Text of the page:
This is one of the most interesting interviews I’ve done to date, for the Oklahoma Farm and Ranch magazine. So, I thought I’d share it. Since this interview, they have turned this into a film and are entering it at film festivals around the world.

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 “I started writing songs when I was nine-years-old. I was born to write songs, and I’ve known that my whole life,” Becky Hobbs stated in a recent interview.

Hobbs was born in Bartlesville, Oklahoma. When she was in high school, she formed the first all-female rock band in Oklahoma, The Four Faces of Eve. She went on to have quite a successful career in country music with many of her songs gaining popularity through her own recordings as well as other artists.

But her latest musical project combines her consummate songwriting prowess with a deeply personal and profoundly historic story.

Nancy Ward (Nanyehi) is Hobbs’ fifth great-grandmother born around 1738. Hobbs recalls stories passed down through the family.

“I was very fortunate because I always knew I was a direct descendant of Nancy Ward, Nanyehi, through all female lineage except for my great-grandfather, Richard Taylor Parks who came to Indian territory in the late 1800s. He was a horseback preacher man and hailed from East Tennessee,” Hobbs said. “Cherokee society was female driven. It was matriarchal; it was matrilineal. When a baby was born, he or she was born into the mother’s clan. The Cherokee women made the most important decisions, like when to go to war. In fact, in the 1700s, the whites dubbed the Cherokee tribes as The Petticoat Society. In Nancy Ward’s day, she represented the Cherokee at many peace negotiations. The whites were always amazed that they would let a woman speak for them.”

I found this bit of history to be most interesting. Hobbs has extensive knowledge about her beloved Cherokee tribe and is prolific in the language.

Hobbs continued, “When I was a little girl, my mom would tell me a story that intrigued me. Nancy Ward was around seventeen-years-old. Her husband, Kingfisher was battling the Creek Indians at the Battle of Taliwa in 1755. She was beside him, chewing the bullets, giving them ragged edges to make them more deadly. Kingfisher was killed, so Nanyehi took his rifle and led the Cherokee to victory.”

That act earned Nancy Ward a high status within the tribe. She was honored as War Woman, headed up the Women’s Council to determine the fate of captives and she became Nanyehi – Beloved Woman of the Cherokee.

What inspired Hobbs to honor her Fifth Great-Grandmother?

“There are eighteen songs in the musical, and I wrote or co-wrote them all,” Hobbs Said. “The interesting thing is that in 1993, I got all fired up to do a music album to pay tribute to Nancy Ward. So, I wrote a handful of these songs back then. That was the year that David Hampton in Tulsa established the Association of the Descendants of Nancy Ward. They were looking for a theme song, and I wrote “Let There Be Peace” and “Pale Moon,” that year.”

Hobbs admitted that around that time, her country music career took off like a bullet and she got so busy that she put the project aside, knowing that someday, she wanted to create something to honor her ancestor’s life.

Hobbs continues with her story, “In 2007, for the one-hundredth anniversary of Oklahoma Statehood, I was invited to participate in a celebration in Bartlesville. Well, I could not stand up there and talk about Oklahoma without talking about my Cherokee heritage. So, I talked about Nancy Ward and sang “Let There be Peace Among Us” and “Pale Moon,” and shared some of her stories. After the show, the director, Nick Sweet, came up to me and said, ‘I know who Nancy Ward was.’ So, we talked for a while, and I said, ‘You know, I’ve got some other songs besides the ones I sang tonight. Maybe we should get together and try to write a musical.’ And that’s kind of where it all started.”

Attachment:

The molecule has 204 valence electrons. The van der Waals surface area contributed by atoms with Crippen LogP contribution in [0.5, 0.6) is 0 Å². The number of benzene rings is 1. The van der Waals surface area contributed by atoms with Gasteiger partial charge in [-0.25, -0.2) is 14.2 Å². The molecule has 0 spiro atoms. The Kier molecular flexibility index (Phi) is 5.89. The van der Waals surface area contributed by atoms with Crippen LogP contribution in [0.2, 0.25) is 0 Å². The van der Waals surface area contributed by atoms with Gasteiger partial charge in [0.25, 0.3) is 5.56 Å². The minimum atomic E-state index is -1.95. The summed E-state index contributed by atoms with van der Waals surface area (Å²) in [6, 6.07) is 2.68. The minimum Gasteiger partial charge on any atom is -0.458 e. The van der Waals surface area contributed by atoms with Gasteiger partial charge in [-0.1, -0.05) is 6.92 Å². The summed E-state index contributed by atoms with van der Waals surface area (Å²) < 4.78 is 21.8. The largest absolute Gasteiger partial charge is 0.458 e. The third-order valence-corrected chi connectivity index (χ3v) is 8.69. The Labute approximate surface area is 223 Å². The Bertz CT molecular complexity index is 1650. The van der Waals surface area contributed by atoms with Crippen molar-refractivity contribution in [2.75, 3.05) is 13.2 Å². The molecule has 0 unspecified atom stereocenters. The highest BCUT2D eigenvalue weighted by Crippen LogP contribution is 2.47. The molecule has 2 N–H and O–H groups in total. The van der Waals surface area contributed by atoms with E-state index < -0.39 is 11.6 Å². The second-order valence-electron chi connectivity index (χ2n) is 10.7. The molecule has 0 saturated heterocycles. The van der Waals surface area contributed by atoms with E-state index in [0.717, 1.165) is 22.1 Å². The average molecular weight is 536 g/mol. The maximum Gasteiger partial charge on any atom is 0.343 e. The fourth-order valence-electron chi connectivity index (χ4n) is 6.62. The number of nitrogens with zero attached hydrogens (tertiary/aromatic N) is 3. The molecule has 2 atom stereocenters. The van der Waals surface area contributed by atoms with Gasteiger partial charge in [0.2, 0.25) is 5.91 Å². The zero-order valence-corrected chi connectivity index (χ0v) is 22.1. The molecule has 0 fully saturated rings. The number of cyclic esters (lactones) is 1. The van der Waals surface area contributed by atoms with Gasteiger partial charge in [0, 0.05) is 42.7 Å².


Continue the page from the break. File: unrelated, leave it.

Nick Sweet has been a stage director in Oklahoma and Texas for the past forty years, so he brought a level of expertise to the table that Hobbs needed to move forward with this passionate tribute.

One year later in November 2008, Hobbs decided it was time.

“I woke up and told my husband, ‘Today’s the day.’ He said, ‘Today’s the day for what? Are you going to leave me?’ I said, ‘I’m going to move forward in telling Nancy Ward’s story.’ I went to the bathroom and looked out the window, and there was a white owl perched in a tree staring at me. This was around 8:30 in the morning, and it was bright daylight. So, I knew it was a sign.”

Within six months, Hobbs wrote the musical, learning it all the hard way. She contacted Nick Sweet and asked him to direct it, and they performed Nanyehi publicly for the first time in 2009. Hobbs shares that the first performance was only herself, her husband, accomplished guitarist, Duane Sciagcua, Nick Sweet and his wife, Peggy. They each read scenes and Hobbs and husband performed songs live.

From its humble beginnings, Nanyehi has had eight major productions, been picked up by a major production company in Georgia and now has a cast of approximately twenty people including professional actors and actresses.

The songs for Nanyehi are incredibly amazing. From the first, “White Wolf on the Horizon” to the last, “Let There Be Peace,” they tell the entire story from Nancy Ward’s birth to her death, with many adventures in between, including the famed battle of Taliwa where Kingfisher died.

Nanyehi at grave

Although Hobbs has had many musical accomplishments in her lifetime, she openly admits she is most proud of Nanyehi. It not only took her out of her comfort zone but gave her a medium to educate so many about the Cherokee tribe as well as celebrate Nancy Ward’s fascinating life.

If you’d like more information, please visit http://www.nanyehi.com/